The ‘HOW’ behind Cross Sector Partnerships
Richard Bostock, IMA International
I have been a big believer in the power of cross-sector partnerships to positively impact development for a while now. However, the more research I did on the subject, the more complex the whole thing became. I wanted to find out the practicalities of HOW to make partnerships work…
So I decided to ask my clients how they did it.
Working with development professionals all around the world through IMA International has allowed me to host hundreds of conversations about the type of challenges that are faced, especially in programmatic partnerships where both parties are implementing. I found some of these conversations especially useful in understanding some practical steps to success, and so now I want to share some of these with you.
A resounding theme that keeps coming up is the frustration at the initiation stage, as a partnership tries to kick-off. A number of global NGOs and businesses have shared with me that what they expected to be done in a month ended up taking a year or more.
Negotiations, getting agreement on the ultimate objectives, and understanding the partner organisations takes time. However, it seems that investing in this stage is almost always well rewarded, with the deeper understanding and rapport with partners paving a solid foundation for some great work to be done.
There is also a paradox around the setting of objectives, with vague objectives resulted in lack of alignment, but very tightly defined objectives creating a ‘straight-jacket’ that frustrates the partners when the real work starts.
Again, the time spent at the initiation stage is crucial here. Building trust and transparency between key stakeholders allows both parties to be clear on what their ultimate objectives are, but also to flex where needed, as implementation gets under way.
Sticking with the theme of time, I also heard many examples of the frustration from the corporate side at how long it took to start seeing an impact in their cross-sector partnerships. Development does take time, and this can be tough for businesses that need to retain buy-in for the partnership at shareholder level.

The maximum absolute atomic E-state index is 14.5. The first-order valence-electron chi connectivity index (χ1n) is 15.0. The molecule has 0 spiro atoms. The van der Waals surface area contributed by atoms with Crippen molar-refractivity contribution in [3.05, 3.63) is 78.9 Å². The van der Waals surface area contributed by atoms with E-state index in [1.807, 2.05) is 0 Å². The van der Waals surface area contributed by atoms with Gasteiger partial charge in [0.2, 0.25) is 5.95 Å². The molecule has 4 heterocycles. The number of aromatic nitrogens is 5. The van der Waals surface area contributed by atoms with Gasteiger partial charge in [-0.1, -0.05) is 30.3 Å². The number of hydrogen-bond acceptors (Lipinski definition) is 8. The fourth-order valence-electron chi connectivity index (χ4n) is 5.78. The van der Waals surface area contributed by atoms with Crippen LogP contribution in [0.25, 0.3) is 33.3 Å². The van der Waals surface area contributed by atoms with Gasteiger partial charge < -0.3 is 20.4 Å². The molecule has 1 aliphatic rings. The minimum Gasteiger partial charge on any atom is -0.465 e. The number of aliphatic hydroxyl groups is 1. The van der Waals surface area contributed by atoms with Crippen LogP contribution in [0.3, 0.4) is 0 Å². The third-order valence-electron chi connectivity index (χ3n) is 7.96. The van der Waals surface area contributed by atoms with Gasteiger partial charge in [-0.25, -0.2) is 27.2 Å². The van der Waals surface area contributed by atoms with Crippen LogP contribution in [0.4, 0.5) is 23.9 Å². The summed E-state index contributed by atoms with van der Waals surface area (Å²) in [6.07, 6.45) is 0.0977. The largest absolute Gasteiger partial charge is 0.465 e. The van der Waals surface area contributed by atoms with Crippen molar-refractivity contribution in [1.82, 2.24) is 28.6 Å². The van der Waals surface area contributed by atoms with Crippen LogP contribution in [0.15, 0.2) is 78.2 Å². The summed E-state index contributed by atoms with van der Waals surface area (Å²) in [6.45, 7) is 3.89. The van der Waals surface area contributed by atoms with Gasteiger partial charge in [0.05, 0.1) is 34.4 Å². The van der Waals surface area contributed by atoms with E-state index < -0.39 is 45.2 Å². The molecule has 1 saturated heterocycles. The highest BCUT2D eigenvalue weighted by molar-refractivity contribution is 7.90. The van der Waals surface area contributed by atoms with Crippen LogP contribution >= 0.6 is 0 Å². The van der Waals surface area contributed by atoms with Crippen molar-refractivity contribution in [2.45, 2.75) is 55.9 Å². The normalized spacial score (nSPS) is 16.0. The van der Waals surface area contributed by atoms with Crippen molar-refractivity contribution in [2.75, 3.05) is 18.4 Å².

There do seem to be ways around this though. For example, in their ‘Cocoa Life’ partnership VSO and their partners found that looking for some quick wins helped to keep everyone engaged. Sharing smaller successes meant that all stakeholders began to see examples of the partnership’s impact, even as the larger scale impact was still to come. See the full interview for details of this, and further information about their lessons learned.
This dialogue is just beginning, and IMA will be hosting a Partnerships Forum in New York, USA on May 7th where more development and private sector professionals will be sharing their experiences of what has worked.
Panelists Tom Sessions from Care International, Paula Pagniez from Swiss Re, a speaker from The UN Office for Partnerships and Camilla Nestor from Grameen Foundation will be citing from some personal examples of how they managed successful cross-sector partnerships, and there will be opportunities for general discussion to take place through a Q and A.
For an invite: Email Linzi Moore with details of your organization, role, and why you are interested.
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All good points Linzi. Challenges which have been known for a very long time – yet they continue to persist in some quarters! Different missions, contextual factors, interests, organizational cultures and ways of working, vocabularies, partnering skills, even personalities all contribute to the pace, direction, content and outcome of partnerships. Which is why we cannot dismiss the role partnership brokers /facilitators play in the partnership life cycle from scoping, building, planning, managing and maintaining to reviewing and revising partnership. They can make a huge difference to the success of a partnership. Something I also cover in a blog I posted here for the Partnership Brokering Association.
Great article. It is the HOW that is often underestimated but very crucial in any partnership success. The Partnership Brokers Association is the international professional association for those working as partnership managers and on a daily basis deal with the HOW question. These partnership ‘brokers’ (also known as process managers, change leaders or partnership intermediaries in different contexts) are vital to the effective scoping, design and process management of partnerships for sustainable development. So vital, that without brokering (whether formal or informal) most partnerships fall far short of their potential and many fail. That’s why the Parnership Brokers Association offers support, provides training, created a world wide network for partnership brokers and builds the case for partnership brokering. There is lots of experience and knowledge within this network of partnership professionals about accelarators and inhibitors from the initial scoping phase (as you described in your blog) till the moving on phase in a partnership. If you are interested in more info please check http://www.partnershipbrokers.org
Helga van Kampen